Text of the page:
They’re Called Dungeon CRAWLS for a Reason
This weekend, my drow bard Obsidian and her associates went through a scenario that was clearly a riff/parody on the classic old-school dungeon crawl– to the point where it was lampshaded by a plaque over the door that said, “Welcome to the funhouse!” 90% of the action took place on a sheet of graph paper and it involved going from room to room, attempting to bypass traps and searching for secret doors, with the occasional monster fight tossed in as a hazard.
Now for some context here, our party is very beefy, but not much in the way of finesse. Between six characters, there is one level of rogue– on the orc fighter. So, he has expertise with thieves’ tools, while Obsidian has proficiency with Investigation. Between the two of us, we make a functional rogue. >.>
However, against one locked door, we just plain got stuck; we both rolled absolute crap trying to get it open. At this point, Jamie (the DM) said something that was both brilliant, and pointed out a quirk in the game as it was being played: “The two of you eventually manage to get it open, but you waste ten minutes bickering about it.”
That’s a totally in-character thing for Obsidian and her orc bodyguard to do and it was a funny moment, but it also leads to the question, “If we were eventually going to get past the door either way, why even roll for it?”
Now this is a solved problem in the classic dungeon crawl: every ten minutes in the dungeon is another roll for wandering monsters– who have no treasure or valuables, they’re just there to eat your hit points and waste your spells. But this particular dungeon had no wandering monsters, as part of the story background. From a gameplay POV, there was no consequence to passing for failing the skill check other than how the description played out.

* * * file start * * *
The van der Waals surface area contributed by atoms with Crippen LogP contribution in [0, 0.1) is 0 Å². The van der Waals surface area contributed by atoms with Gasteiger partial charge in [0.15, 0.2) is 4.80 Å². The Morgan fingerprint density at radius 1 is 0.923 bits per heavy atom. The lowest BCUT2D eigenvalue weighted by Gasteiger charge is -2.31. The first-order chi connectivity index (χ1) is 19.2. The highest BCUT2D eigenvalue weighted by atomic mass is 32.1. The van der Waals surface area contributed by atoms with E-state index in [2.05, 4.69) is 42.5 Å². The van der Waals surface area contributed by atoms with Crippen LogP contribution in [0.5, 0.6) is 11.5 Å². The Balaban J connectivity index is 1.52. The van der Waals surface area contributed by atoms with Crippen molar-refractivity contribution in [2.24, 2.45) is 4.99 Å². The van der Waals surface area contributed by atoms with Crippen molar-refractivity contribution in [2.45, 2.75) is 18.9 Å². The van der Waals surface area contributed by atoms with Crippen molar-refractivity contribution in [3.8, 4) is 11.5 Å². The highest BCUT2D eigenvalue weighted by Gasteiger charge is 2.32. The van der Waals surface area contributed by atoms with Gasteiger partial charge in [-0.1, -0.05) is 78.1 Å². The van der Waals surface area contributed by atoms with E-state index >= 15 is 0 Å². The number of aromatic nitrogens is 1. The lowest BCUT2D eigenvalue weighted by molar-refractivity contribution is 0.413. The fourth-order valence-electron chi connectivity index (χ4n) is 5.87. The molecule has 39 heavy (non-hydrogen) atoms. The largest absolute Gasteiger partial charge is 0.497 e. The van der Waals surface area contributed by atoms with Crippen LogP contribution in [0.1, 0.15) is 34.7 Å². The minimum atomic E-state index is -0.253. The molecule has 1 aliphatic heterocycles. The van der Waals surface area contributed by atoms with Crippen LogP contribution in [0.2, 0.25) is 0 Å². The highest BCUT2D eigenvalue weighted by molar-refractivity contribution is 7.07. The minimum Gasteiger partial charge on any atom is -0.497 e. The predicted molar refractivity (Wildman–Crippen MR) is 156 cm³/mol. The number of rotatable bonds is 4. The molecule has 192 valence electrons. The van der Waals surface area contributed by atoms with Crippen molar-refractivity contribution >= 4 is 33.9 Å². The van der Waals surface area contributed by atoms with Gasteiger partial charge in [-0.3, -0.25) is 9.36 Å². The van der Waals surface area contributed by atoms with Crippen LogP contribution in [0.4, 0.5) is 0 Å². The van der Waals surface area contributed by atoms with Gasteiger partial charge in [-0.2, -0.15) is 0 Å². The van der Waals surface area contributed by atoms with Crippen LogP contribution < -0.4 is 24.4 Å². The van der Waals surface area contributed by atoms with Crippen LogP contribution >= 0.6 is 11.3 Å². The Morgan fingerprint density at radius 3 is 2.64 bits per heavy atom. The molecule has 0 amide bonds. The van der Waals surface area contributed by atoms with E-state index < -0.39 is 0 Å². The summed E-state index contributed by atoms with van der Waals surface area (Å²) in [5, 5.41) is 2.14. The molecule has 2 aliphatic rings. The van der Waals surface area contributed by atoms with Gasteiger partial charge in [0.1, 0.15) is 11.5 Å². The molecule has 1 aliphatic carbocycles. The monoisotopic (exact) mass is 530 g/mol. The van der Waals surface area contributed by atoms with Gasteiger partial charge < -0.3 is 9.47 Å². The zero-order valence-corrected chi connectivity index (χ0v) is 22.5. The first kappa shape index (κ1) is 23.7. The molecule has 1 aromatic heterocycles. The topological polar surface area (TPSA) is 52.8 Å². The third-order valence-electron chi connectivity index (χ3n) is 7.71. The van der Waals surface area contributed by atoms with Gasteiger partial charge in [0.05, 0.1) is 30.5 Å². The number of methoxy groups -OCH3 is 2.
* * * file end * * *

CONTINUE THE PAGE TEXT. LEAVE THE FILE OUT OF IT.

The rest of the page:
Ever since the session I’ve been thinking about how I would have handled that situation. The current prevailing wisdom is that if there is no consequence for failure and the PCs have a reasonable chance of succeeding (especially if they can just keep trying over and over), that the DM shouldn’t bother calling for a roll at all and just say “You pick the lock. In the room beyond you find…”
Which is expedient, yes, but boring. How could that be spiced up a bit?
I found some inspiration in a recent article about the Mouse Guard RPG, in which instead of a dead stop, a failed skill check may create a “twist.” The twist could be a wandering monster check as in the days of old, or it could be a condition imposed on one or more members of the group. This calls for a bit more thought on the DM’s part, but can be worked into the adventure with a little brainstorming during prep. Some example twists that jump to my mind around the task of picking a lock on a door include:
- Wandering monster check
- The Mouse Guard example: you have to hide from passing guards to avoid giving yourself away; Wisdom save (DC equal to the door check) or you become frightened by their cruel jokes about executing prisoners
- You spend so long on the task that you must make a Constitution save to avoid a level of exhaustion
- You damaged your lockpicks. Make a Dexterity save or suffer disadvantage with all of your future checks with them until you can get a new set.
Note that the assumption here is that, success or failure, the party does open the door. That part is assumed, similar to the way Gumshoe assumes that players always find the clues. The skill check isn’t “Do you succeed?” so much as “How tough is it to succeed?” You’d also have to figure out for each twist, what would be required to overcome the condition imposed, such as replacing damaged lockpicks, or possibly “until your next short rest.”
Of course, that leads to the question, “How do you keep the players from constantly taking short rests in a dungeon with no wandering monsters?” And I do have thoughts on that too, but that’s for another post. 😉